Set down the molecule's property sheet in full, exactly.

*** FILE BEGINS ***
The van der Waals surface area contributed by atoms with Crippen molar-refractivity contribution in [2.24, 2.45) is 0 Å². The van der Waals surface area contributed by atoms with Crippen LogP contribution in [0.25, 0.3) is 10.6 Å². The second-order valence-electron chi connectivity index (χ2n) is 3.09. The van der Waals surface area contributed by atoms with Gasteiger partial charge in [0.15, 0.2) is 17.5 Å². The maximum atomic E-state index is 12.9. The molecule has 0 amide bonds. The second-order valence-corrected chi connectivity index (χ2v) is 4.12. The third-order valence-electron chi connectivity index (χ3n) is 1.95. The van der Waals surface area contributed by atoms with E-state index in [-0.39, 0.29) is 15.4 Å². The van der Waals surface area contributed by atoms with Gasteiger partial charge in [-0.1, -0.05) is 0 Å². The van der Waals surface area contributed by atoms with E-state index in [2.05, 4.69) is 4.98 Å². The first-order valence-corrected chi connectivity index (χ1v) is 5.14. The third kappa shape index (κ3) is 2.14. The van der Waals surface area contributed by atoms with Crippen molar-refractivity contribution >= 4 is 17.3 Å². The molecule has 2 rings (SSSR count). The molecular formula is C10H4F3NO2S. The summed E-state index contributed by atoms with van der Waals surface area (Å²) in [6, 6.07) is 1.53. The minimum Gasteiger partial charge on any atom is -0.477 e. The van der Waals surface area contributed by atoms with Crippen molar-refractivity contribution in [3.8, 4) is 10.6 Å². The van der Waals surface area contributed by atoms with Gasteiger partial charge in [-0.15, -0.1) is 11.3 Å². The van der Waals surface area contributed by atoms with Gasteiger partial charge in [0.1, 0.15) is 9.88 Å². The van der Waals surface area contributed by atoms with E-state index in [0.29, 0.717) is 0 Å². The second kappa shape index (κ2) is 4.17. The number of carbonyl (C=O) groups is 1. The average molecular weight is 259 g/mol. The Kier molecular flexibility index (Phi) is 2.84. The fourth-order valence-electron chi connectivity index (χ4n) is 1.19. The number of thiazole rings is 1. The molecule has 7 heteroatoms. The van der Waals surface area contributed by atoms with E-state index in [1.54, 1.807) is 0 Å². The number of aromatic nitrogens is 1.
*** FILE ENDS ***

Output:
The van der Waals surface area contributed by atoms with Crippen molar-refractivity contribution in [2.24, 2.45) is 0 Å². The van der Waals surface area contributed by atoms with Crippen LogP contribution in [0.25, 0.3) is 10.6 Å². The second-order valence-electron chi connectivity index (χ2n) is 3.09. The van der Waals surface area contributed by atoms with Gasteiger partial charge in [0.15, 0.2) is 17.5 Å². The maximum atomic E-state index is 12.9. The molecule has 0 amide bonds. The second-order valence-corrected chi connectivity index (χ2v) is 4.12. The third-order valence-electron chi connectivity index (χ3n) is 1.95. The van der Waals surface area contributed by atoms with E-state index in [-0.39, 0.29) is 15.4 Å². The van der Waals surface area contributed by atoms with Gasteiger partial charge in [-0.1, -0.05) is 0 Å². The van der Waals surface area contributed by atoms with E-state index in [2.05, 4.69) is 4.98 Å². The first-order valence-corrected chi connectivity index (χ1v) is 5.14. The third kappa shape index (κ3) is 2.14. The van der Waals surface area contributed by atoms with Crippen molar-refractivity contribution >= 4 is 17.3 Å². The molecule has 2 rings (SSSR count). The molecular formula is C10H4F3NO2S. The summed E-state index contributed by atoms with van der Waals surface area (Å²) in [6, 6.07) is 1.53. The minimum Gasteiger partial charge on any atom is -0.477 e. The van der Waals surface area contributed by atoms with Crippen molar-refractivity contribution in [3.8, 4) is 10.6 Å². The van der Waals surface area contributed by atoms with Gasteiger partial charge in [-0.15, -0.1) is 11.3 Å². The van der Waals surface area contributed by atoms with Gasteiger partial charge in [0.1, 0.15) is 9.88 Å². The van der Waals surface area contributed by atoms with E-state index in [0.29, 0.717) is 0 Å². The second kappa shape index (κ2) is 4.17. The number of carbonyl (C=O) groups is 1. The average molecular weight is 259 g/mol. The Kier molecular flexibility index (Phi) is 2.84. The fourth-order valence-electron chi connectivity index (χ4n) is 1.19. The number of thiazole rings is 1. The molecule has 7 heteroatoms. The van der Waals surface area contributed by atoms with E-state index in [1.54, 1.807) is 0 Å². The number of aromatic nitrogens is 1.